Wanted: a new health deal

Virologist Deenan Pillay of Independent Sage tells Red Pepper how the pandemic has revealed the importance of rebuilding the public health system

April 17, 2022 · 17 min read
Illustrations by Laurence Ware

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In Spring 2020, critical scientists created Independent Sage to offer impartial advice and stimulate public debate over government policy on Covid-19 (see Red Pepper’s interview with Independent Sage’s first chair, David King).

Two years on, with deaths and infections still high and the government lifting restrictions, Red Pepper speaks to Deenan Pillay, a recent chair of Independent Sage. This interview took place in January 2022.

Red Pepper: Is there any scientific basis for lifting the restrictions, or do you think it’s driven entirely by political calculation?

Deenan Pillay: Given the continued high infections, especially among children, the risks of a new variant and the pressures on the NHS, it seems sensible to maintain some protections – such as face masks, working from home where possible and improved ventilation for indoor public spaces – to limit uncontrolled spread, while pushing hard on vaccine third dose coverage.


Senior government scientific advisors have been notably silent on the recent decisions. We can only conclude that political expediency is driving the agenda at present. The vacuous phrase, ‘We must learn to live with the virus’, is often used by politicians to gloss over the fact that we have suffered over 150,000 Covid deaths in the UK, with concerns about longer consequences of infection as well, and that we need to be planning for a new, more resilient, and supportive public and social care infrastructure, rather than ‘getting back to normal’.

What do you think the impact of Independent Sage has been?

We challenged the government mantra of ‘following the science’, which glossed over the complexities of weighing up different sciences and views, and how best to explain them to the public. During the first few months of the pandemic, the membership and minutes of Sage meetings were not disclosed, with the suspicion that those scientific advisory meetings were being overly framed by politics and inadequately focused on public health.

Our major impact has been to stimulate scientists and others to discuss the policy implications of that science. Senior science advisors view their role as providing the government with the evidence from which politicians then consider and implement policies. Independent Sage’s view has always been that public health is the application of science to policy, and that the form in which policy is enacted is itself worthy of scientific critique. For instance, it is legitimate for scientists to critique the outsourcing of NHS Test and Trace.

The second impact was the public engagement. We put ourselves out there, inviting questions from the public and speaking directly to those questions. This is a new model for scientific engagement, hugely demanded and important for other emergencies in the future.

Has public participation grown? Has the existence of Independent Sage legitimated independent critical scientists speaking out?

We get between 10-20,000 viewings for each briefing – almost every Friday since May 2020. We are fortunate with so many committed members, and such a productive partnership with The Citizens to enable this to continue for as long as the pandemic continues.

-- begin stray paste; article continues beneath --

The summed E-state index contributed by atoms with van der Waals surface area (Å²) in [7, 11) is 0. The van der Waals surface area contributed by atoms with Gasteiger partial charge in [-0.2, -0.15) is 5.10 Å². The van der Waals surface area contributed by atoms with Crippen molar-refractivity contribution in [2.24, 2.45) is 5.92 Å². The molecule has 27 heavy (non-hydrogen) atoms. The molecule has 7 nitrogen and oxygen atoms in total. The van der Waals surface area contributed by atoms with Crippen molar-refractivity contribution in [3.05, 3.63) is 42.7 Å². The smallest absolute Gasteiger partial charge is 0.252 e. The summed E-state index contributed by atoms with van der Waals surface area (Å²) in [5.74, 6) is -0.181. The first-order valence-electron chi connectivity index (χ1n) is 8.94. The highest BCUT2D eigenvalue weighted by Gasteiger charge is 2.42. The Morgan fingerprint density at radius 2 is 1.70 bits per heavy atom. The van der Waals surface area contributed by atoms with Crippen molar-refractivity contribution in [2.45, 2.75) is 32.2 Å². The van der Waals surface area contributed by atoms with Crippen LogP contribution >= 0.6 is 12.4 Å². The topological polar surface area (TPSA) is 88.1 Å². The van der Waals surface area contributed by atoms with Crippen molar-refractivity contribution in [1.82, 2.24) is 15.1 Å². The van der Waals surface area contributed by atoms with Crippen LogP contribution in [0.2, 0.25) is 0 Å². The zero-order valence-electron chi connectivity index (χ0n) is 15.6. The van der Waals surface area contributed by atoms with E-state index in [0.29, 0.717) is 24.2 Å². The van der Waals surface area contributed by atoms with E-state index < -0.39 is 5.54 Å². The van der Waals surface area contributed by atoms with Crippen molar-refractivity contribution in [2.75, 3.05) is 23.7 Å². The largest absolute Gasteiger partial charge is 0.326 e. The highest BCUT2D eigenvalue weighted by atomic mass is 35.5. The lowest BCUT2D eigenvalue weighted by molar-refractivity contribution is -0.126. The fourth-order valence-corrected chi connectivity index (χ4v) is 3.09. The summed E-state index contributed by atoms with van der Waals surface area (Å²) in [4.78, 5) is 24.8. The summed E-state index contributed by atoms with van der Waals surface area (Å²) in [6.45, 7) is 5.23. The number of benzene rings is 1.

Those employed in the NHS and Public Health England (now the UK Health Security Agency) were very constrained from speaking to the press; it was academics who were most willing to be interviewed. There has been a corresponding response from the media and science journalism has come to the fore. This is important for the development of scientific literacy in general.

Of course, there is a heterogeneity of views from scientists, in some cases aligned to key libertarian political initiatives such as the ‘Great Barrington declaration’, or the so-called Health Advisory and Recovery Team (HART). But generally, Independent Sage has been in the mainstream of scientific opinion.

Finally, we have always had a strong social and behavioural strand within the group, which meant that we could frame issues such as [Dominic Cummings’ trip to] Barnard Castle in the context of loss of trust, with consequences for population adherence to infection control measures.

Did the government explicitly take up any of your suggestions?

From the beginning, we passed all our reports to [the government’s chief scientific adviser] Patrick Vallance, but without recognition. Some of our members also sat on Sage sub-committees and we have included other Sage and NERVTAG [new and emerging respiratory virus threats advisory group] members as guest presenters. Though there has been no explicit recognition of us as a group, the scientific world is small and many of us are colleagues and friends. Further, many Independent Sage policy statements have made it into government policy. This is particularly the case for the devolved administrations.

What about the Labour Party?

As individuals we have been involved in various discussions with different components of the Labour Party. However, we have not been asked to formally advise the party – indeed, we do not want to become a party mouthpiece since that would compromise our core wish to remain an independent scientific advisory group.

My own view is that the Labour Party was slow in developing a post-pandemic narrative for more resilient infrastructure, redressing the inequalities that were exacerbated during Covid-19, and so on. This is now starting to happen.

There’s clearly a tension between the need to protect the clinically vulnerable through state action, with some arguing for mandatory vaccines, versus anxiety about infringements of civil liberties, and with the present government, a slide towards authoritarian rule. What is your view? And that of Independent Sage?

Independent Sage always starts from the premise of the infection itself – the risks to individuals, communities, and the likelihood of further evolution of the virus to generate new variants. Another key theme has been the inequality further accentuated by Covid-19, and to ensure we see all interventions through this lens.